Known as Ireland’s adventure capital, Killarney is the place to experience the Ireland of your dreams. A typically charming Irish town that happens to surrounded by some of the most spectacular nature, Killarney is only second to Dublin in terms of visitors. Explore the gateway to County Kerry with this helpful guide.
What to Know
Nestled on the shores of Lough Leane in County Kerry, Killarney is a small town of less than 15,000 residents. However, due to it popularity as a tourist destination, the town can seem much larger. While there’s plenty to see and do in town, the real draw here is Killarney National Park. Its 24,000 acres of lakes and mountains attract countless visitors seeking endless opportunities for adventure, from hiking to horseback riding. History buffs will be plenty satisfied too, as the park is home to a number of historic sites.
When to Go
The best time to visit Killarney is in late spring and early autumn, when the weather is still favorable but you won’t be fighting the peak summer crowds. Come prepared with a raincoat and waterproof shoes, as rainfall is frequent in every season including the cool winter months.
How to Get Around
Walking is the best way to get around Killarney town because like most Irish cities, the town itself is very compact. Wander through the charming streets and make note of all the restaurants, shops and pubs you want to visit. If walking isn’t an option, the Killarney Shuttle Bus will take you to all the major attractions in Killarney and operates seven days a week.
For a truly unique experience, hire a jaunting car from the town center to Killarney National Park. Tours on these horse-drawn carriages cover the most scenic spots and are led by a knowledge guide.
Where to Eat
Being a major tourist hub, Killarney is filled with restaurants, cafes and bars for every taste. A night out on the town isn’t complete without a visit to one of its pubs, where live music is a nightly occurrence. Below are some of our top picks for eating and drinking in Killarney.
Lakes of KillarneyThe heart and soul of Killarney National Park has to be its three lakes: Lough Leane, Muckross Lake (Middle Lake), and Upper Lake. Whether you choose to walk, hike, bike or take a boat tour, experiencing these lakes is a must. For incredible views over the Upper Lake and Purple Mountains, head to the viewing point known as Ladies View, which was named after Queen Victoria’s ladies in waiting.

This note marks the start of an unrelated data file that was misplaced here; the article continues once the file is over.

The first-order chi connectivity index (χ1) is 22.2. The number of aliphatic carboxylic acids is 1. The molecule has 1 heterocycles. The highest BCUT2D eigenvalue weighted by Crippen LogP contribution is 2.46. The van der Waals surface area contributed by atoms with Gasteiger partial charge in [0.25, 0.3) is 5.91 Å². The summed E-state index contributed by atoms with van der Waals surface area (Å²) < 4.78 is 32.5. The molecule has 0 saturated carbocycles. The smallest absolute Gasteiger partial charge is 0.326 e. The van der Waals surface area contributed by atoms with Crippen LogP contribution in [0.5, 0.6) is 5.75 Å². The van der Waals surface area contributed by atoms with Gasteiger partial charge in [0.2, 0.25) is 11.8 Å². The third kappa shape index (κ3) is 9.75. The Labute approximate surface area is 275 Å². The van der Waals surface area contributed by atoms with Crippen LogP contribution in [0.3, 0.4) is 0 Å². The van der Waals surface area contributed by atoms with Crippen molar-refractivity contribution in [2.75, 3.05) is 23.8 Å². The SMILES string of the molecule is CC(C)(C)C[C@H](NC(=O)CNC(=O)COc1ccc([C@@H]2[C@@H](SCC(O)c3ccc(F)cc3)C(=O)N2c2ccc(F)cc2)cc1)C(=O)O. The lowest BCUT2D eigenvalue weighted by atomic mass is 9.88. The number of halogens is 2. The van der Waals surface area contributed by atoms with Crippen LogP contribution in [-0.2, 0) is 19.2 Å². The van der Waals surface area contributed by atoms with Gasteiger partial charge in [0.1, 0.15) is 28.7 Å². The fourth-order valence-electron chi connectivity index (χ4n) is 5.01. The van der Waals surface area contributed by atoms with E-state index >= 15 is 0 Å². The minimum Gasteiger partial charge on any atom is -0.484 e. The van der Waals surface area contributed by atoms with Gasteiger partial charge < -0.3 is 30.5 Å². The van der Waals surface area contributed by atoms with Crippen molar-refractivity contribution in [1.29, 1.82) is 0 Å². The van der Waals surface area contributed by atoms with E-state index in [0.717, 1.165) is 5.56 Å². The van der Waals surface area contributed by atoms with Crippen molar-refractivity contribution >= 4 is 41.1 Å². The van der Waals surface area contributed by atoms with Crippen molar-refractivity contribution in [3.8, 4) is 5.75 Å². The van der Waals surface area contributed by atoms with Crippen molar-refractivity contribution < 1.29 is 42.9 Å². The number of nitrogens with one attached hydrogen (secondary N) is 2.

Muckross House & Gardens
An elegant 19th century Victorian mansion on the shores of Muckross Lake, the 65-room Muckross House is one of the highlights during a visit to Killarney National Park. Completed in 1843 for Henry Arthur Herbert and his wife, the mansion hosted Queen Victoria during her visit to Ireland. Furnished with much of its original furniture, art and books, visitors can take a one-hour guided tour of the estate, which features an “upstairs” and “downstairs” quite similar to the house portrayed in Downton Abbey.
Majestically perched on the shores of Lough Leane, Ross Castle is a 15th century castle built by O’Donoghue Mór, an Irish Chieftain. Fully restored and furnished with period oak furniture, the medieval castle is one of the last examples of a typical stronghold during the Middle Ages.
Travel tip: Ross Castle is open to visitors from April to October.
For a perfect photo op, walk up a short, winding path to Torc Waterfall. Nestled at the base of Torc Mountain, the waterfall is a stunning sight and especially powerful after a heavy rainfall. Immediately to the left of the waterfall is a path leading to magnificent viewing points of Muckross Lake and Killarney National Park.
Tips and Tricks
Ring of Kerry
Beginning and ending in Killarney, the Ring of Kerry is one of the most popular day trips in Ireland. The 120-mile circular route along the Iveragh Peninsula takes you through breathtaking Atlantic Coast, charming towns and stunning mountains. Highlights include the town of Kenmare, Moll’s Gap, Valentia Island and the Kerry Cliffs. Drive the route in an anti-clockwise direction to flow with traffic.
Stretching 30 miles into the Atlantic Ocean, Dingle Peninsula is packed with ancient historic sites, mountain ranges, steep seaside cliffs and one seriously cool town. Highlights along the way include the Gallarus Oratory, a 9th century Christian oratory, Dingle Bay and Dingle Town, famous for its colorful main street and authentic pubs. The point known as Slea Head is Ireland’s westernmost point and the closest to America.
Straddling County Cork and County Kerry, the Beara Peninsula is the Ring of Kerry’s quieter, more relaxed neighbor. The 85-mile route can easily be seen in a day if not more to drive the scenic Healy Pass Road. Get your beara-rings in Castletownbere, the largest town on the peninsula and make time for Dursey Island, home to Ireland's only cable car.
Accountant-turned-travel planner, I share all things travel here!